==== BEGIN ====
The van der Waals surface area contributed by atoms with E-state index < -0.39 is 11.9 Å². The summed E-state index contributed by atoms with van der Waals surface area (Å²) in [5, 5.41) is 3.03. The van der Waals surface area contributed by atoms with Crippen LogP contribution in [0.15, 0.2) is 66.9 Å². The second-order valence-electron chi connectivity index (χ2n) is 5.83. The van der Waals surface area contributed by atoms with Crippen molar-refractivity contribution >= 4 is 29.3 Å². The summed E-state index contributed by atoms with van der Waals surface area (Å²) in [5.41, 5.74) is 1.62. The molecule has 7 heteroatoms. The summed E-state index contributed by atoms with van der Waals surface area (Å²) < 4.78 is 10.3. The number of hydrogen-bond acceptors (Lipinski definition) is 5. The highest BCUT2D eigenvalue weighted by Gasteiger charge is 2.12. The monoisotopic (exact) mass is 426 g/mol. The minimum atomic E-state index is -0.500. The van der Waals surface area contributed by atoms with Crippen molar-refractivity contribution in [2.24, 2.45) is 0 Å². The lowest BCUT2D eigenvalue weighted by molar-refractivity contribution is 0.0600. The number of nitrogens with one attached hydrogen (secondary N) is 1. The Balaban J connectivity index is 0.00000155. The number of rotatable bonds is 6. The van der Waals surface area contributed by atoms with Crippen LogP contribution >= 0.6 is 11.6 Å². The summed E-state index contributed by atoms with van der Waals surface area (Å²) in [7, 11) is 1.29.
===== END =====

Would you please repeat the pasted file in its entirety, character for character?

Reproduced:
The van der Waals surface area contributed by atoms with E-state index < -0.39 is 11.9 Å². The summed E-state index contributed by atoms with van der Waals surface area (Å²) in [5, 5.41) is 3.03. The van der Waals surface area contributed by atoms with Crippen LogP contribution in [0.15, 0.2) is 66.9 Å². The second-order valence-electron chi connectivity index (χ2n) is 5.83. The van der Waals surface area contributed by atoms with Crippen molar-refractivity contribution >= 4 is 29.3 Å². The summed E-state index contributed by atoms with van der Waals surface area (Å²) in [5.41, 5.74) is 1.62. The molecule has 7 heteroatoms. The summed E-state index contributed by atoms with van der Waals surface area (Å²) < 4.78 is 10.3. The number of hydrogen-bond acceptors (Lipinski definition) is 5. The highest BCUT2D eigenvalue weighted by Gasteiger charge is 2.12. The monoisotopic (exact) mass is 426 g/mol. The minimum atomic E-state index is -0.500. The van der Waals surface area contributed by atoms with Crippen molar-refractivity contribution in [2.24, 2.45) is 0 Å². The lowest BCUT2D eigenvalue weighted by molar-refractivity contribution is 0.0600. The number of nitrogens with one attached hydrogen (secondary N) is 1. The Balaban J connectivity index is 0.00000155. The number of rotatable bonds is 6. The van der Waals surface area contributed by atoms with Crippen LogP contribution >= 0.6 is 11.6 Å². The summed E-state index contributed by atoms with van der Waals surface area (Å²) in [7, 11) is 1.29.